Fall 2021 Seminars
A complete listing
Speaker: Michael P. Friedlander, University of British Columbia, Canada
Date: Sept 23
Abstract: Convex duality flows throughout optimization, its algorithms, and its connections to efficient computation. I will describe a fundamental and intuitive form of geometric duality based on convex cones, which provides a lens through which to interpret an important class of algorithms used in statistical learning theory. I'll demonstrate a Julia software package that implements a calculus based on these ideas.
About the Speaker: Michael Friedlander is IBM Professor of Computational Mathematics at the University of British Columbia. He was Professor of Mathematics at UC Davis (2014--2016), and has held visiting positions at Berkeley's Simons Institute for the Theory of Computing (2013), and at UCLA's Institute for Pure and Applied Mathematics (2010). From 2002 to 2004 he was the Wilkinson Fellow in Scientific Computing at Argonne National Laboratory. He received his PhD in Operations Research from Stanford University in 2002 under the supervision of Michael A. Saunders. He received his BA in Physics from Cornell University in 1993. He currently serves as Area Editor for Continuous Optimization for the journal Mathematics of Operations Research. His research is primarily in developing numerical methods for large-scale optimization, their software implementation, and applying these to problems in statistical learning.
Fair and Reliable Machine Learning for High-Stakes Applications: Approaches Using Information Theory
Speaker: Sanghamitra Dutta, JP Morgan Chase AI Research
Date: Oct 7
Place: 370 Jay, Room 825
Abstract: How do we make machine learning (ML) algorithms fair and reliable? This is particularly important today as ML enters high-stakes applications such as hiring and education, often adversely affecting people’s lives with respect to gender, race, etc., and also violating anti-discrimination laws. When it comes to resolving legal disputes or even informing policies and interventions, only identifying bias/disparity in a model’s decision is insufficient. We really need to dig deeper into how it arose. E.g., disparities in hiring that can be explained by an occupational necessity (code-writing skills for software engineering) may be exempt by law, but the disparity arising due to an aptitude test may not be (Ref: Griggs v. Duke Power ‘71). This leads us to a question that bridges the fields of fairness, explainability, and law: How can we identify and explain the sources of disparity in ML models, e.g., did the disparity entirely arise due to the critical occupational necessities? In this talk, I propose the first systematic measure of "non-exempt disparity," i.e., the bias which cannot be explained by the occupational necessities. To arrive at a measure for the non-exempt disparity, I adopt a rigorous axiomatic approach that brings together concepts in information theory (in particular, an emerging body of work called Partial Information Decomposition) with causality.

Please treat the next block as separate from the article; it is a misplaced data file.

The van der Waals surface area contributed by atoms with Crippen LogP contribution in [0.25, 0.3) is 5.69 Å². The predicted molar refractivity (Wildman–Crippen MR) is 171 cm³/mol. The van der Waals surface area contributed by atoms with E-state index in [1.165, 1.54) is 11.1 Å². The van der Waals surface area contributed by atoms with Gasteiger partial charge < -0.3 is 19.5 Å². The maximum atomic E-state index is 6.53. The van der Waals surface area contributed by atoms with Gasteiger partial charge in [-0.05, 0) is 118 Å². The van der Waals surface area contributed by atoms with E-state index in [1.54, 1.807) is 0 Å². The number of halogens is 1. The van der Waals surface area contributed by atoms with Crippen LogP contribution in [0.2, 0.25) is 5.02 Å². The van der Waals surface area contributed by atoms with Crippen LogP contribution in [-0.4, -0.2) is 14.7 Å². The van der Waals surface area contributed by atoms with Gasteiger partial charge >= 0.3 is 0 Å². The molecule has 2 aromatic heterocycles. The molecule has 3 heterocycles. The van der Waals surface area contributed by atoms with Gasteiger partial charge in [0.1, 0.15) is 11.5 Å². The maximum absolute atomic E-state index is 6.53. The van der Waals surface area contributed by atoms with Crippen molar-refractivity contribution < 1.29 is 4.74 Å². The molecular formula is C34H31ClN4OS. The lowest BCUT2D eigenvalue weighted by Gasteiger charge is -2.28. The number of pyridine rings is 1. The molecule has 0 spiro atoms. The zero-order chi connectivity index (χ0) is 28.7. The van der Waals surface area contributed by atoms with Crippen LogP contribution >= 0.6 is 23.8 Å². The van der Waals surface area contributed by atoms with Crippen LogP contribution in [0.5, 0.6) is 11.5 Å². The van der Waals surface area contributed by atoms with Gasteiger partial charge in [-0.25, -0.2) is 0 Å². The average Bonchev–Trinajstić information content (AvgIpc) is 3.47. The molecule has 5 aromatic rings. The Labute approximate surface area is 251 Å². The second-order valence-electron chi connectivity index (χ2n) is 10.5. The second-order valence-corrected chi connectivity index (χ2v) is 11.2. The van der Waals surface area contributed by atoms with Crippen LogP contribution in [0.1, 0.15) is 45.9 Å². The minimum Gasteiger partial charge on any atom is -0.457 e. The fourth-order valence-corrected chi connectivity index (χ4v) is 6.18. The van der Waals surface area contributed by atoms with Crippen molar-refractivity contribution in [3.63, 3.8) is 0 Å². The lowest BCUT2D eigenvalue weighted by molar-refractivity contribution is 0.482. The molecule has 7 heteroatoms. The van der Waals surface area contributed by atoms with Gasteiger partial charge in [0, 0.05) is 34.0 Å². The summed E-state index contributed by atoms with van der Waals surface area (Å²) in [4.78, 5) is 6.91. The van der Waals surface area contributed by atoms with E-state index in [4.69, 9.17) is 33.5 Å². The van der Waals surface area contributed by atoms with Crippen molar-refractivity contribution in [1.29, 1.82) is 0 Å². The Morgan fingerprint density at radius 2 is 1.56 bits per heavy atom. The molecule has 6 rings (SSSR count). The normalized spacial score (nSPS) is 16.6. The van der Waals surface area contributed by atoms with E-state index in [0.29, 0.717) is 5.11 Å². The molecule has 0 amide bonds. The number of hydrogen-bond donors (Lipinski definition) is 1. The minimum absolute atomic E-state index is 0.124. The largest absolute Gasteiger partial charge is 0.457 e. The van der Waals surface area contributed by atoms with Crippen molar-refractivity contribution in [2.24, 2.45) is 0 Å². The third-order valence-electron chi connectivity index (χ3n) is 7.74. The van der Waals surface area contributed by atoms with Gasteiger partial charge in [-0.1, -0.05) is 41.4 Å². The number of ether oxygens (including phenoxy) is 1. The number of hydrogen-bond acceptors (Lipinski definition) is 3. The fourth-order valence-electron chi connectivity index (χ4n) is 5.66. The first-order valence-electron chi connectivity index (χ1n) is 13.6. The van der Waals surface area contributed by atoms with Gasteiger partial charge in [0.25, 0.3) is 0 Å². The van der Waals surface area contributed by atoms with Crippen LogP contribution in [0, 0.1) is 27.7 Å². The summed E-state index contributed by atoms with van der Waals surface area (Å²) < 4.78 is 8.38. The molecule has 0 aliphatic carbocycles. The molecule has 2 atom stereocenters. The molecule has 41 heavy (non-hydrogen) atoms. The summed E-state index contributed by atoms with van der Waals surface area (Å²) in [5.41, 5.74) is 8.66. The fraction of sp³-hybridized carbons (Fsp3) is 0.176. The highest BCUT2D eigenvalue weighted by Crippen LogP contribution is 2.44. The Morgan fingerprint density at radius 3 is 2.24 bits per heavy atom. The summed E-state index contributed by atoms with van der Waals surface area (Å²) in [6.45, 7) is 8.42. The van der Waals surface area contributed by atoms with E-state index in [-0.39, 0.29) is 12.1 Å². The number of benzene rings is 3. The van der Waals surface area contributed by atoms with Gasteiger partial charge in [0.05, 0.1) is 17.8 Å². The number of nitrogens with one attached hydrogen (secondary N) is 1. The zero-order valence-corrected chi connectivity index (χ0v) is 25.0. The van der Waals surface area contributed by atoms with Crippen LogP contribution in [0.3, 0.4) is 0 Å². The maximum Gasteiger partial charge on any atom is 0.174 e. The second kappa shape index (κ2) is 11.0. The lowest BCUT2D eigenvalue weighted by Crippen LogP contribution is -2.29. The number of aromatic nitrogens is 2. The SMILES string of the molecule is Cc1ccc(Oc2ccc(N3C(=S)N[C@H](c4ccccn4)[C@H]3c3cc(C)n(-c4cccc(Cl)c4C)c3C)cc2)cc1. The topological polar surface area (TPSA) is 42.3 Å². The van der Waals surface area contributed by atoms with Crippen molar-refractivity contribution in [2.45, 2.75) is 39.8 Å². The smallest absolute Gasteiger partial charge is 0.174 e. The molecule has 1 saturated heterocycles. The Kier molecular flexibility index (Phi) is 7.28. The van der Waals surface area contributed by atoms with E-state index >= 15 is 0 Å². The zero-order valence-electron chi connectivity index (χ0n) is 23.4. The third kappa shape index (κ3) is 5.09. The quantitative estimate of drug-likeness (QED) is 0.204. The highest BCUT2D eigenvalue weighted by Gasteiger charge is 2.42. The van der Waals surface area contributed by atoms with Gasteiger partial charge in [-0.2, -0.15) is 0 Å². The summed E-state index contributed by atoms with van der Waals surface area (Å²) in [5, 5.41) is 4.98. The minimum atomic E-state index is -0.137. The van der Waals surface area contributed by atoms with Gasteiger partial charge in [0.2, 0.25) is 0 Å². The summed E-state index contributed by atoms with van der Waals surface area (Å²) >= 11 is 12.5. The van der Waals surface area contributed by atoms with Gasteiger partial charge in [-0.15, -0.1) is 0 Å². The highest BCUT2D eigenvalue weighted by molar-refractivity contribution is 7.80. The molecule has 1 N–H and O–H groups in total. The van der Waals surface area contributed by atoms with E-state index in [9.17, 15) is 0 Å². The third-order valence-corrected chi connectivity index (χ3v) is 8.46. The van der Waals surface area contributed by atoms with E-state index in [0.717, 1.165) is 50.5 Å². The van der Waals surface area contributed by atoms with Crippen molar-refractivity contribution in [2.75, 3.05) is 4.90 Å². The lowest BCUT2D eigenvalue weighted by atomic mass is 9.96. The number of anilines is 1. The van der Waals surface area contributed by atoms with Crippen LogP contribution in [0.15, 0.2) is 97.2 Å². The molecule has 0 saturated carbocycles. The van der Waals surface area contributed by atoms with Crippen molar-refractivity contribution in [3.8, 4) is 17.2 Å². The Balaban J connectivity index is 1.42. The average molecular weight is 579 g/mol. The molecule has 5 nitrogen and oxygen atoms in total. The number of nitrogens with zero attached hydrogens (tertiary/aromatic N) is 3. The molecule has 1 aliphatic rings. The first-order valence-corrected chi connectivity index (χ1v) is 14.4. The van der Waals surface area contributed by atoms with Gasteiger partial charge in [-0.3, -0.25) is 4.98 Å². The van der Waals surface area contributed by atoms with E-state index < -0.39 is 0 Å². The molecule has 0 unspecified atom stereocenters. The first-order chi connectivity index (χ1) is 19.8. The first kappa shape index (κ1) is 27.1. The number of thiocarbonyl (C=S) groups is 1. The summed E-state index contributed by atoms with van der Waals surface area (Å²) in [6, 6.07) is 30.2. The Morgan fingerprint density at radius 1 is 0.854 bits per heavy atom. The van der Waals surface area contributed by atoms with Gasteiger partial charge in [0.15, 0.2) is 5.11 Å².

About the Speaker: Sanghamitra Dutta is a researcher at JP Morgan Chase AI Research, and an incoming faculty at the University of Maryland, College Park (from Fall 2022). She received her Ph.D. and Masters from Carnegie Mellon University and B. Tech. (honors) from IIT Kharagpur, all in Electrical and Computer Engineering. Her research interests revolve around machine learning, information theory, and statistics. She is currently focused on addressing the emerging issues in machine learning concerning fairness, explainability, and law with publications in both machine learning as well information theory venues (also featured in New Scientist). In her prior work, she has also examined problems in reliable computing, proposing novel algorithmic solutions for large-scale distributed machine learning in the presence of faults and failures, using tools from coding theory (an emerging area called “coded computing”). Her results on coded computing address long-standing foundational challenges in large-scale distributed machine learning and have received substantial attention from across communities (leading to several publications and two pending patents). She is a recipient of the 2021 AG Milnes Dissertation Award, 2020 Cylab Presidential Fellowship, 2019 K&L Gates Presidential Fellowship, 2019 Axel Berny Presidential Graduate Fellowship, 2017 Tan Endowed Graduate Fellowship, 2016 Prabhu and Poonam Goel Graduate Fellowship, 2015 Best Undergraduate Project Award at IIT Kharagpur, and the 2014 HONDA Young Engineer and Scientist Award. She has also pursued research internships at IBM Research and Dataminr.
Speaker: Karl J. Friston, University College London, UK
Date: Oct 21
Abstract: In the cognitive neurosciences and machine learning, we have formal ways of understanding and characterizing perception and decision-making; however, the approaches appear very different: current formulations of perceptual synthesis call on theories like predictive coding and Bayesian brain hypothesis. Conversely, formulations of decision-making and choice behavior often appeal to reinforcement learning and the Bellman optimality principle. On the one hand, the brain seems to be in the game of optimizing beliefs about how its sensations are caused; while, on the other hand, our choices and decisions appear to be governed by value functions and reward. Are these formulations irreconcilable, or is there some underlying information theoretic imperative that renders perceptual inference and decision- making two sides of the same coin?